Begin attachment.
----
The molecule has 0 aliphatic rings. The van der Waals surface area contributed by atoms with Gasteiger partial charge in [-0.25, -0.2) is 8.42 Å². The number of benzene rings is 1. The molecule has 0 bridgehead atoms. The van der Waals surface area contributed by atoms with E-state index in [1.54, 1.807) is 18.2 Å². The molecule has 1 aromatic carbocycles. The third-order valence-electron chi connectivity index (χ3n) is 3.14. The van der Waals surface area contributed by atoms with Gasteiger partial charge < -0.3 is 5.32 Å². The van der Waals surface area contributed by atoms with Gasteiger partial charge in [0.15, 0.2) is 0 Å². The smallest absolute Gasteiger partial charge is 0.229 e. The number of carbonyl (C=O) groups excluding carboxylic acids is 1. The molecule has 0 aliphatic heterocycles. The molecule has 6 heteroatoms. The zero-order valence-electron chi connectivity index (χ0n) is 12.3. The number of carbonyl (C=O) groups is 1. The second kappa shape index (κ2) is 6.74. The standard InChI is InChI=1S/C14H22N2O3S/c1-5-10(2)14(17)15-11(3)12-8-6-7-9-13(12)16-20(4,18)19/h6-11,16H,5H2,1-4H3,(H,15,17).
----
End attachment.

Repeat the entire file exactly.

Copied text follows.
The molecule has 0 aliphatic rings. The van der Waals surface area contributed by atoms with Gasteiger partial charge in [-0.25, -0.2) is 8.42 Å². The number of benzene rings is 1. The molecule has 0 bridgehead atoms. The van der Waals surface area contributed by atoms with E-state index in [1.54, 1.807) is 18.2 Å². The molecule has 1 aromatic carbocycles. The third-order valence-electron chi connectivity index (χ3n) is 3.14. The van der Waals surface area contributed by atoms with Gasteiger partial charge < -0.3 is 5.32 Å². The van der Waals surface area contributed by atoms with Gasteiger partial charge in [0.15, 0.2) is 0 Å². The smallest absolute Gasteiger partial charge is 0.229 e. The number of carbonyl (C=O) groups excluding carboxylic acids is 1. The molecule has 0 aliphatic heterocycles. The molecule has 6 heteroatoms. The zero-order valence-electron chi connectivity index (χ0n) is 12.3. The number of carbonyl (C=O) groups is 1. The second kappa shape index (κ2) is 6.74. The standard InChI is InChI=1S/C14H22N2O3S/c1-5-10(2)14(17)15-11(3)12-8-6-7-9-13(12)16-20(4,18)19/h6-11,16H,5H2,1-4H3,(H,15,17).